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BC Beer – Driftwood Singularity

January 20, 2011

It’s nice to see someone in BC finally make an attempt at a boundary pushing beer. In the modern beer world you need to have one of those breweries, and Driftwood’s Singularity does that. Take the biggest beer ever brewed in BC (the 11.8% on the label is a damn lie) and let it sit inside of Kentucky bourbon barrels for four months, and it will cause you to approach an event horizon and create a massive beer.

I tried to look up what singularity was, but I’m no good at astrophysics. I’m not even going to pretend (I totally did). A friend told me the name is reference to the 1997 film Event Horizon. I’m happy enough with that.

Singularity is an immensely dark beer. If I hadn’t drunk a Three Floyds Dark Lord on Friday night, Singularity would have been the darkest beer I’ve seen. It now has to settle for second. Aroma of alcohol and bourbon with some chocolate covered raisins in the background. A rather underwhelming aroma given a beer of this gravity, however, on the taste it explodes with flavour. Singularity starts off with a bawdy blast of bourbon followed by soy sauce, licorice, butter, alcohol and brazil nuts with coffee and a general nuttiness on the back-end. It finishes dry with lingering cocoa, roasted bitterness that eventually gives way to leather. Don’t take too long to drink Singularity. After an hour and half of drinking it, the alcoholic presence dramatically shot up and made the last few sips hard more difficult to quaff, but I definitely made sure they wouldn’t go to waste.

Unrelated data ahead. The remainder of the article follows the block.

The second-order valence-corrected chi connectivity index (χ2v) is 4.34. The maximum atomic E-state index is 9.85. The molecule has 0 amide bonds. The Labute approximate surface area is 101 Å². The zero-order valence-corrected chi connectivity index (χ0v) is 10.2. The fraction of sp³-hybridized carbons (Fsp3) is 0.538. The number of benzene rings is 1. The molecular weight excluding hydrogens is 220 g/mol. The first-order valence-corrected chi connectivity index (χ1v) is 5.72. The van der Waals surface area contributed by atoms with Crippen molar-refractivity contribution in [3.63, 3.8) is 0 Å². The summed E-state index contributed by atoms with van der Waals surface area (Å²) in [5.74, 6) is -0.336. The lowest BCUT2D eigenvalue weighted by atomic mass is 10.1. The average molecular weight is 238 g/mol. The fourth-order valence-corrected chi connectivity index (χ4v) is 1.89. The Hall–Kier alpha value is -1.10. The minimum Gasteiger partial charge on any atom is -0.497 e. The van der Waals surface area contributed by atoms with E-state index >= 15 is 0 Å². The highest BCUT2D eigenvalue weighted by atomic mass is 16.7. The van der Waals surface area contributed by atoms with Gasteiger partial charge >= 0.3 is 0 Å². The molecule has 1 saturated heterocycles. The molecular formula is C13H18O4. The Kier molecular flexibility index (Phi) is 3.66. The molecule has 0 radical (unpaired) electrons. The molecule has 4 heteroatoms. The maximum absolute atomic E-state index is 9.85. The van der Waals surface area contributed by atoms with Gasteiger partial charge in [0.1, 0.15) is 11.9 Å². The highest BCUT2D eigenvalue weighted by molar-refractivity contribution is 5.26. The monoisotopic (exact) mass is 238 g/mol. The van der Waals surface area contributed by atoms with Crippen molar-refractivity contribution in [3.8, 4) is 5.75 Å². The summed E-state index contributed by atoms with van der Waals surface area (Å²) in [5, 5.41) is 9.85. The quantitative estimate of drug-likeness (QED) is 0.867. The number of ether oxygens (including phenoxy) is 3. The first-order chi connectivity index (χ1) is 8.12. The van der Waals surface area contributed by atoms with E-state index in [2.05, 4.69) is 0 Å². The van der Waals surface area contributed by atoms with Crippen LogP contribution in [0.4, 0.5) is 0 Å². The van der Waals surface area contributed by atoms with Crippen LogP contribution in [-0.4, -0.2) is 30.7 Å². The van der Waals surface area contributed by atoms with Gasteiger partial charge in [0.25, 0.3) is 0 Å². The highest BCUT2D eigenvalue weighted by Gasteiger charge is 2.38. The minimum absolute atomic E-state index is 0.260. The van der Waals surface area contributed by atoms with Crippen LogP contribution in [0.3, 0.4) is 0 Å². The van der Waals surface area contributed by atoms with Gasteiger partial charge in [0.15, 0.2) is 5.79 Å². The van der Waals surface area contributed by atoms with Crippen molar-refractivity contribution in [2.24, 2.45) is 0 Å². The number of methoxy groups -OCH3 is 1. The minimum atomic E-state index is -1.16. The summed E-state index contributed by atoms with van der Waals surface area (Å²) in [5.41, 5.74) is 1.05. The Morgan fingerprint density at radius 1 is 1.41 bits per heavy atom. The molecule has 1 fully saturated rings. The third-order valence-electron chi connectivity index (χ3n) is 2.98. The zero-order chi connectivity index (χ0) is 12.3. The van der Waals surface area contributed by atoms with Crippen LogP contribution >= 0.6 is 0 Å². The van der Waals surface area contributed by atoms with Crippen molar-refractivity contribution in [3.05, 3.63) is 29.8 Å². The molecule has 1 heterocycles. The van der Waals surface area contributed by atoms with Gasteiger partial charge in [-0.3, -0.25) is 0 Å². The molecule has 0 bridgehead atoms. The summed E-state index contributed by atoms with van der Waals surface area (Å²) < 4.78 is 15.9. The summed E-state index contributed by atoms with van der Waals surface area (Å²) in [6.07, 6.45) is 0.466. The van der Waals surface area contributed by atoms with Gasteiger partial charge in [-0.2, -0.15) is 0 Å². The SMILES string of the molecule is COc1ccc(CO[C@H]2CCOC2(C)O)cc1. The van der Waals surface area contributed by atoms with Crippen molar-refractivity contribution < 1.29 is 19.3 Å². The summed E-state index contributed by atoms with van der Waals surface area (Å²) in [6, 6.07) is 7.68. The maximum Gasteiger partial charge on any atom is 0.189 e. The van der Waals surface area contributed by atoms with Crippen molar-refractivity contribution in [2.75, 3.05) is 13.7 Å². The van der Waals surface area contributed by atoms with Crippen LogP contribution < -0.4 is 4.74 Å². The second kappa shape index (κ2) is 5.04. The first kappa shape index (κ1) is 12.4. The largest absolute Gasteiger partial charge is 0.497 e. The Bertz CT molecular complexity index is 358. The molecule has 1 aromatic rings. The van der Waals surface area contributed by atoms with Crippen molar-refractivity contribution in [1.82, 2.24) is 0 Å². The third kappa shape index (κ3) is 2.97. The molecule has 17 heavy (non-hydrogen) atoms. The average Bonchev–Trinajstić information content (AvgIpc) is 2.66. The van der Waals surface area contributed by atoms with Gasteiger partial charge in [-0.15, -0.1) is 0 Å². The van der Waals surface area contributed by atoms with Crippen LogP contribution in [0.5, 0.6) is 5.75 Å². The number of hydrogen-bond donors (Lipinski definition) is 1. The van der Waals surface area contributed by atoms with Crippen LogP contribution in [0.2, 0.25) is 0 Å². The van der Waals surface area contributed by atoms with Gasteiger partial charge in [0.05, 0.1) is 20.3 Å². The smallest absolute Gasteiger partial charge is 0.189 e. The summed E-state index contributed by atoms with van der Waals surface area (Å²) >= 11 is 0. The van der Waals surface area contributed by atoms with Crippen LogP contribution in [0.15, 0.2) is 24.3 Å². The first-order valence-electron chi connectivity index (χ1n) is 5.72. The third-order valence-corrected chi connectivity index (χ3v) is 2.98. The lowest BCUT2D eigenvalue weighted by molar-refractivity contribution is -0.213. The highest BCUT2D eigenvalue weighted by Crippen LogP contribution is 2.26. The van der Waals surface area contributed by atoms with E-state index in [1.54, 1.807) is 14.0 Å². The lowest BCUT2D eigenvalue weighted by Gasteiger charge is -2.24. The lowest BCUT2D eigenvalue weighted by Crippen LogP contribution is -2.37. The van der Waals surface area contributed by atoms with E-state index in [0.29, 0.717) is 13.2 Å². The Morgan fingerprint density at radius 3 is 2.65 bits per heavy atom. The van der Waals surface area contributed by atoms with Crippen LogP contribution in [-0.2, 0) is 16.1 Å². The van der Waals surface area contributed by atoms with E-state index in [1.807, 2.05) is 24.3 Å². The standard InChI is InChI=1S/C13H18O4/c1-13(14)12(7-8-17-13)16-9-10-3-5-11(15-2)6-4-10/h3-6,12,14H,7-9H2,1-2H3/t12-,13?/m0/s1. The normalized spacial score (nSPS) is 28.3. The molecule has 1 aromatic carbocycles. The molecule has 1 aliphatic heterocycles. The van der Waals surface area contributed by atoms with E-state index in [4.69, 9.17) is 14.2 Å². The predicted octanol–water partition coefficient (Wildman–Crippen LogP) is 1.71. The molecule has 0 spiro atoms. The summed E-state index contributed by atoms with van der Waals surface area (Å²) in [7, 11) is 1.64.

Overall I really enjoyed Singularity, despite tasting lots of diactyl (butter). Maybe it was the diactyl that made Singularity not have that polished taste that I’ve come to expect from Driftwood. Maybe it was something else. I would like it if Driftwood didn’t become BC’s producer of boundary pushing beers. They’re too good for that. Driftwood, make good on your promise and master the Belgian-styled beer. They’re already on the way to it, and going further with a Flanders Red maturing in oak barrels.

Rating: Good
Style: Bourbon barrel-aged Russian Imperial Stout
ABV: 11.8%
Serving Temp: 12ºC
BCL: 890764


From → Beer, Limited Release

  1. Leo permalink

    Great post! I said the same thing about the ALC/VOL it’s a lie! I didn’t get any diactyl. Unless I didn’t notice it because it appeared caramely on my palate while you noticed it for its butter. I feel the same about your last comment.

  2. Ryan permalink

    I picked this up at Cascadia last night. Looking forward to trying it in the next day or two.

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